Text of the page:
31 Jan 2019
The otter is a member of the weasel family and is known for its playfulness. It will slide down a muddy embankment repeatedly or engage in other behaviors that can only be described as having fun.
The otter population is declining as a result of continued habitat loss and being harvested for food and fur. Otters are vulnerable to water quality issues and have been known to abandon polluted lakes and streams. This has been a major contributor to the decline. In Florida they are a protected species and they are making a comeback.
Florida otters weigh 11 – 31 lbs. and males are larger than females. When they are born they must be taught how to swim by their parents. This is important because they primarily spend their lives in or near the water. They spend their inactive time in barrow or den dug out by other animals or natural hollows. The otter is capable of holding its breath for up to 4 minutes, diving as deep as 60 feet and as fast as 6 MPH. Its fur is so dense that its skin never gets wet.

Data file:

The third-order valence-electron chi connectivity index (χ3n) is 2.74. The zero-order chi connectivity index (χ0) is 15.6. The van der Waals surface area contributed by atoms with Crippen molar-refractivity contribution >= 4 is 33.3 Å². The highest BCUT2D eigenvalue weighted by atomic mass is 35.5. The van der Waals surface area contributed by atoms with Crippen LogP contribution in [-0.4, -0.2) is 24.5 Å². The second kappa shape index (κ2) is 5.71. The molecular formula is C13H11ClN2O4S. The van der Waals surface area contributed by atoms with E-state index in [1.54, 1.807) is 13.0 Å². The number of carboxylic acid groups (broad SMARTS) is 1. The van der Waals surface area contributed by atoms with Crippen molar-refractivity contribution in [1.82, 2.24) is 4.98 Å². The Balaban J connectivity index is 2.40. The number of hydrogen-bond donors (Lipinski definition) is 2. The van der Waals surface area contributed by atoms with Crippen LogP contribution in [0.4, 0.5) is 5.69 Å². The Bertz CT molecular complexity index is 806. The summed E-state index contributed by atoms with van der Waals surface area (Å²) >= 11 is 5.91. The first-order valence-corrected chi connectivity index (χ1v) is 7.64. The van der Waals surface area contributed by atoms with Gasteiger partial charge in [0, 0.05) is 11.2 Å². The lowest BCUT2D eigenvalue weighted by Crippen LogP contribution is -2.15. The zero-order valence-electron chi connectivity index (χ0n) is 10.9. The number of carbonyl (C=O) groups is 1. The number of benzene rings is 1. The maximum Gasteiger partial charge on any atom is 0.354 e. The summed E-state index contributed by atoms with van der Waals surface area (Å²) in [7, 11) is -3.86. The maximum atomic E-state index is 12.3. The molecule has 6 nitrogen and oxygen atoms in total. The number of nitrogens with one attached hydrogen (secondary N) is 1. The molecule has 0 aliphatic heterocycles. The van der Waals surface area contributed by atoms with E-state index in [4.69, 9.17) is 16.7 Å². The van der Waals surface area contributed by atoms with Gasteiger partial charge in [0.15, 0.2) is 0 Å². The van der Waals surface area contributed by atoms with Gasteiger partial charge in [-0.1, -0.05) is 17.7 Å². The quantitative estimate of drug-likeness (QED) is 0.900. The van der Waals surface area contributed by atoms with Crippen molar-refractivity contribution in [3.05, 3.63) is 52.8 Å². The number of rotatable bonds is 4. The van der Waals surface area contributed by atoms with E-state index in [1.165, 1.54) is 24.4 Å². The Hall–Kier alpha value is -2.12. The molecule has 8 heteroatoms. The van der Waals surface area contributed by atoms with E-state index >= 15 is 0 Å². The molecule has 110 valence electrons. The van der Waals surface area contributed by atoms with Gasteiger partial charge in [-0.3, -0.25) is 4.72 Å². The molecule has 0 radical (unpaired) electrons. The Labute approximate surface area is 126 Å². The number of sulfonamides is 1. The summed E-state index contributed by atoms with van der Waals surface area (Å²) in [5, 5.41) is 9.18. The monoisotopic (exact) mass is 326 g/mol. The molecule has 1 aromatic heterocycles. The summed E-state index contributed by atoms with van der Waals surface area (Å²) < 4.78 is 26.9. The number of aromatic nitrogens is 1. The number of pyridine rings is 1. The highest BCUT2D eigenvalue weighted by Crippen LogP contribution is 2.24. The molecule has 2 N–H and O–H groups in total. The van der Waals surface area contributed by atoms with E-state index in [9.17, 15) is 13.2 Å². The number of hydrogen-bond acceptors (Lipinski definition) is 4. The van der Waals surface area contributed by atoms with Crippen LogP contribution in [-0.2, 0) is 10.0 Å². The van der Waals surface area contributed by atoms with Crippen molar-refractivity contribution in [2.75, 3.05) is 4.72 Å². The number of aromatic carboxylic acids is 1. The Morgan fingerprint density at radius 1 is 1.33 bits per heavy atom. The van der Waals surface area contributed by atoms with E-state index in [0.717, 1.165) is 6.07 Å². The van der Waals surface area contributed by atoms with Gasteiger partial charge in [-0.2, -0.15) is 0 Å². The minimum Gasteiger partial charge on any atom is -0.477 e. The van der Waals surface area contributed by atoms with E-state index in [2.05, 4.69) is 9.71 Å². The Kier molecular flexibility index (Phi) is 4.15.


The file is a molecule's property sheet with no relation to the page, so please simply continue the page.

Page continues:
As it dives, it will hunt for food. They will eat pretty much anything they can catch catfish, gar or panfish. It will also eat crawfish, horseshoe crabs, frogs, ducks and on a rare occasion muskrats and marsh rabbits. The otter is preyed upon by alligators, bobcats, coyotes and wolves.
Otters are found throughout Florida except the Keys. They are hard to spot, but are most often spotted in the early morning and at dusk. The best place to find them are in areas with multiple freshwater ponds, where you can see them crossing over from one body of water to another.
If you are lucky enough to spot them, you will most likely see a “show” they are funny to watch. But, make sure you are cautious. They are known to be very mean and even attack people.